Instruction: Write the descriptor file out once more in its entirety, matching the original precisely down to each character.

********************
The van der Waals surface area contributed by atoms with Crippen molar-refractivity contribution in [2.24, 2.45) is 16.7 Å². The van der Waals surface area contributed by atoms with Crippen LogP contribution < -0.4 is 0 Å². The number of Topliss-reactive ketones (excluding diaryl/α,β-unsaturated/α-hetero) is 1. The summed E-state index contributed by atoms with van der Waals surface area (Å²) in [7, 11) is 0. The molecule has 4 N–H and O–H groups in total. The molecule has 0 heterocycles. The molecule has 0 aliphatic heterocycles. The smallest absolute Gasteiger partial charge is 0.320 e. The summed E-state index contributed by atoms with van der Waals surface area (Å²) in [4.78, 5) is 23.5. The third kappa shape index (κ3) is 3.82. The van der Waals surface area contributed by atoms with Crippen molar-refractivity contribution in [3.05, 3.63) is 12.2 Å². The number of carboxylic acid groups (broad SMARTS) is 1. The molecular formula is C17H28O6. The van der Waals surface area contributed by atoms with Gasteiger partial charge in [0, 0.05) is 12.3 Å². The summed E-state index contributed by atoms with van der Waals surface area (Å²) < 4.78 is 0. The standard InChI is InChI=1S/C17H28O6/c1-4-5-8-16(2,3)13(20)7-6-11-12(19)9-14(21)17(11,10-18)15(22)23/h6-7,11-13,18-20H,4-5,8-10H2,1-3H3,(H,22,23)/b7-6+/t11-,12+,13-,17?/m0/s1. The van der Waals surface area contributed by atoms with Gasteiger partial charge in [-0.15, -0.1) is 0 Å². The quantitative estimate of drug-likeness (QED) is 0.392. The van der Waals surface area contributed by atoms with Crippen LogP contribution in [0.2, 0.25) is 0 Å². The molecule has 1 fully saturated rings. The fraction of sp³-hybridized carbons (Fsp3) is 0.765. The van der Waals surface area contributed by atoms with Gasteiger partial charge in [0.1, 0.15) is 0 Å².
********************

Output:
The van der Waals surface area contributed by atoms with Crippen molar-refractivity contribution in [2.24, 2.45) is 16.7 Å². The van der Waals surface area contributed by atoms with Crippen LogP contribution < -0.4 is 0 Å². The number of Topliss-reactive ketones (excluding diaryl/α,β-unsaturated/α-hetero) is 1. The summed E-state index contributed by atoms with van der Waals surface area (Å²) in [7, 11) is 0. The molecule has 4 N–H and O–H groups in total. The molecule has 0 heterocycles. The molecule has 0 aliphatic heterocycles. The smallest absolute Gasteiger partial charge is 0.320 e. The summed E-state index contributed by atoms with van der Waals surface area (Å²) in [4.78, 5) is 23.5. The third kappa shape index (κ3) is 3.82. The van der Waals surface area contributed by atoms with Crippen molar-refractivity contribution in [3.05, 3.63) is 12.2 Å². The number of carboxylic acid groups (broad SMARTS) is 1. The molecular formula is C17H28O6. The van der Waals surface area contributed by atoms with Gasteiger partial charge in [0, 0.05) is 12.3 Å². The summed E-state index contributed by atoms with van der Waals surface area (Å²) < 4.78 is 0. The standard InChI is InChI=1S/C17H28O6/c1-4-5-8-16(2,3)13(20)7-6-11-12(19)9-14(21)17(11,10-18)15(22)23/h6-7,11-13,18-20H,4-5,8-10H2,1-3H3,(H,22,23)/b7-6+/t11-,12+,13-,17?/m0/s1. The van der Waals surface area contributed by atoms with Gasteiger partial charge in [-0.15, -0.1) is 0 Å². The quantitative estimate of drug-likeness (QED) is 0.392. The van der Waals surface area contributed by atoms with Crippen LogP contribution in [0.2, 0.25) is 0 Å². The molecule has 1 fully saturated rings. The fraction of sp³-hybridized carbons (Fsp3) is 0.765. The van der Waals surface area contributed by atoms with Gasteiger partial charge in [0.1, 0.15) is 0 Å².